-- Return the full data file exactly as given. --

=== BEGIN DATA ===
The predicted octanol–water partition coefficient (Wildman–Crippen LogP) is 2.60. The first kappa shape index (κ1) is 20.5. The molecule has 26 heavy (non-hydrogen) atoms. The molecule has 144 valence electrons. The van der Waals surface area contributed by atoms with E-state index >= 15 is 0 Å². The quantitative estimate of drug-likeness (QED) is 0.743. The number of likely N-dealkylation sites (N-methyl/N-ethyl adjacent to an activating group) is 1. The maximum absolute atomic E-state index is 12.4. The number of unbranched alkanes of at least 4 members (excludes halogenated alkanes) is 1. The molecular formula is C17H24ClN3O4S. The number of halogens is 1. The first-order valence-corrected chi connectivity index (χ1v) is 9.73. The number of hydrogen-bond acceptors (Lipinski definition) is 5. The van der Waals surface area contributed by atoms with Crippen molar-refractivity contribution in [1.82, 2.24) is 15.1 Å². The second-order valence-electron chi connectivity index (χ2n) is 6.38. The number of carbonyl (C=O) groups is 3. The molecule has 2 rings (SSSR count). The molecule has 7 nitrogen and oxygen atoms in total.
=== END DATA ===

The predicted octanol–water partition coefficient (Wildman–Crippen LogP) is 2.60. The first kappa shape index (κ1) is 20.5. The molecule has 26 heavy (non-hydrogen) atoms. The molecule has 144 valence electrons. The van der Waals surface area contributed by atoms with E-state index >= 15 is 0 Å². The quantitative estimate of drug-likeness (QED) is 0.743. The number of likely N-dealkylation sites (N-methyl/N-ethyl adjacent to an activating group) is 1. The maximum absolute atomic E-state index is 12.4. The number of unbranched alkanes of at least 4 members (excludes halogenated alkanes) is 1. The molecular formula is C17H24ClN3O4S. The number of halogens is 1. The first-order valence-corrected chi connectivity index (χ1v) is 9.73. The number of hydrogen-bond acceptors (Lipinski definition) is 5. The van der Waals surface area contributed by atoms with Crippen molar-refractivity contribution in [1.82, 2.24) is 15.1 Å². The second-order valence-electron chi connectivity index (χ2n) is 6.38. The number of carbonyl (C=O) groups is 3. The molecule has 2 rings (SSSR count). The molecule has 7 nitrogen and oxygen atoms in total.